Jumping the Shark!

A while ago, I wrote about surprises in fiction that weren’t surprising.

I’ve been pondering this dilemma again, though this time, it’s more about plot developments that are meant to be exciting, but which are so over the top and inconsistent with what’s gone before that they’re unbelievable and disappointing.

Some of you will be familiar with the expression Jumping the Shark, which came from a daft incident in the comedy series Happy Days, when Fonzie does just that, using water skis to jump over a shark.


This gimmick didn’t save the show from going downhill, though it lasted for another seven years

Recently, I’ve noticed several such desperate twists in novels and films that marred otherwise decent stories. John Colapinto’s novel About The Author is an engrossing thriller about a talentless writer who steals his dead flatmate’s manuscript, which becomes a bestseller. His success is haunted by a woman who stole the flatmate’s laptop, with a copy of the novel on the hard drive. It’s well-written, making me wonder how the situation would be resolved, but there came a point near the end when two unlikely incidents had me saying to myself “That simply wouldn’t have happened.” It felt a bit like John Colapinto had written himself into a corner and needed a way out.

Last night, I watched Greenland, a 2020 disaster movie.

Well-acted and the behaviour, selfish and generous, of people fleeing a comet rang true, but it didn’t take me long to realise that the whole story was a vast Jumping the Shark exercise. Key people have been chosen to be evacuated to Greenland. The hero is a structural engineer needed to rebuild cities. The premise of running to Greenland is so flawed, as if it’s the only country in the world with fallout shelters, that I wondered how the script had ever been accepted. Also, Greenland is treated as if it’s another state of the USA or at least an unincorporated territory, like Puerto Rico. I couldn’t help thinking about a certain President who wanted to buy Greenland, which made things even more absurd.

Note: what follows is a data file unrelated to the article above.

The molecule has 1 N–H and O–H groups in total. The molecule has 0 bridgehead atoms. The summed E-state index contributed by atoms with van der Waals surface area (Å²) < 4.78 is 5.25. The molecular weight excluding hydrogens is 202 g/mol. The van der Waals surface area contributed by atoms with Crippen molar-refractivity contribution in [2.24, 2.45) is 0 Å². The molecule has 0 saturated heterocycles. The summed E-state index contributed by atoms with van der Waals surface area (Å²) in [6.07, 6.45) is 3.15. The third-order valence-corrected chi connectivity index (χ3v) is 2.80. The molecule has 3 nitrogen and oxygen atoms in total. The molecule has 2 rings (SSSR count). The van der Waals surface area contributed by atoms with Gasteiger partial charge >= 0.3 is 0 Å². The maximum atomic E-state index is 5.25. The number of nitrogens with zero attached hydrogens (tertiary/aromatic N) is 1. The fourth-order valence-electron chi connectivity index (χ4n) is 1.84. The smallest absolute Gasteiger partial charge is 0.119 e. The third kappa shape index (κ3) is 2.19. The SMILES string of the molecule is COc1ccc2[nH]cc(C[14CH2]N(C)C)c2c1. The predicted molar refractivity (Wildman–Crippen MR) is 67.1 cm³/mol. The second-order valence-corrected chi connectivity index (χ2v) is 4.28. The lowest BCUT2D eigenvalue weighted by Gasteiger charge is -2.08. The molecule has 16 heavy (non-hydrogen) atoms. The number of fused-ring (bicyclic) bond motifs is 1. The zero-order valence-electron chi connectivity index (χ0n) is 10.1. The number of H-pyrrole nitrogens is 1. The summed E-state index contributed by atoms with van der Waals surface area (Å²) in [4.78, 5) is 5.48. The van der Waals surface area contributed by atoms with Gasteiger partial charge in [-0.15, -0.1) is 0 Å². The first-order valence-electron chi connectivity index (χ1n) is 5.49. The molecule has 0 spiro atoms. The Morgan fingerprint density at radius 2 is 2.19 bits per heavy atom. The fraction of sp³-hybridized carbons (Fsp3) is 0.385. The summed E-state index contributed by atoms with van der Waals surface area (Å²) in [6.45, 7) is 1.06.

The movie soon became an excuse to admire Computer-Generated-Imagery, as the comet bombarded the world. Don’t think about it, enjoy your popcorn.

Are we so oversaturated with violent images and unrealistic sights, courtesy of the internet, that the only place to go next is even nastier and more stupid? Some folk state that “Too much ain’t enough,” but it all becomes boring after a while, devoid of meaning.

With my own writing, I like to surprise, even shock the reader, while staying believable. As thriller writer John Buchan advised:
‘A good story should have incidents, which defy possibilities, and march just inside the borders of the possible.’

What do you think?

Have things gone too far in the entertainment media?

When writing your stories, how much effort do you give to making what happens credible?

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